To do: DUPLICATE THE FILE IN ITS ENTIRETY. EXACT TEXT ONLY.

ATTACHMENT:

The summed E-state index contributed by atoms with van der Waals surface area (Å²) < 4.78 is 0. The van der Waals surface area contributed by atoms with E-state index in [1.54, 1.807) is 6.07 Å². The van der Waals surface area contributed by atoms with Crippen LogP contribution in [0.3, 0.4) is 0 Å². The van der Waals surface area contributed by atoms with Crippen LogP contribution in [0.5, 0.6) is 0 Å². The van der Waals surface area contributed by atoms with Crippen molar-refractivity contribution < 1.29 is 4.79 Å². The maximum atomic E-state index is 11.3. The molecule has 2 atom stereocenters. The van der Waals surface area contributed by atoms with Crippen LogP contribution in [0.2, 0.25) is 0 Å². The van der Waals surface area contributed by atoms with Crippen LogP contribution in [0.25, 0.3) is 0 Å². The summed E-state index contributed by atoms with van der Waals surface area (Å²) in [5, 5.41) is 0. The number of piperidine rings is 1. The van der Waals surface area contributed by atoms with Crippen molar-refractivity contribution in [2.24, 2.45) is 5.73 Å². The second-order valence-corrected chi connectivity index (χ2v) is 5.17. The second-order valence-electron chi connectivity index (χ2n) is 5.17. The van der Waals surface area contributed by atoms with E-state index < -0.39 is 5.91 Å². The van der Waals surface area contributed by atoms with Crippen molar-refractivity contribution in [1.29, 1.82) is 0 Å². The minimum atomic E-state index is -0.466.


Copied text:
The summed E-state index contributed by atoms with van der Waals surface area (Å²) < 4.78 is 0. The van der Waals surface area contributed by atoms with E-state index in [1.54, 1.807) is 6.07 Å². The van der Waals surface area contributed by atoms with Crippen LogP contribution in [0.3, 0.4) is 0 Å². The van der Waals surface area contributed by atoms with Crippen LogP contribution in [0.5, 0.6) is 0 Å². The van der Waals surface area contributed by atoms with Crippen molar-refractivity contribution < 1.29 is 4.79 Å². The maximum atomic E-state index is 11.3. The molecule has 2 atom stereocenters. The van der Waals surface area contributed by atoms with Crippen LogP contribution in [0.2, 0.25) is 0 Å². The van der Waals surface area contributed by atoms with Crippen LogP contribution in [0.25, 0.3) is 0 Å². The summed E-state index contributed by atoms with van der Waals surface area (Å²) in [5, 5.41) is 0. The number of piperidine rings is 1. The van der Waals surface area contributed by atoms with Crippen molar-refractivity contribution in [2.24, 2.45) is 5.73 Å². The second-order valence-corrected chi connectivity index (χ2v) is 5.17. The second-order valence-electron chi connectivity index (χ2n) is 5.17. The van der Waals surface area contributed by atoms with E-state index < -0.39 is 5.91 Å². The van der Waals surface area contributed by atoms with Crippen molar-refractivity contribution in [1.29, 1.82) is 0 Å². The minimum atomic E-state index is -0.466.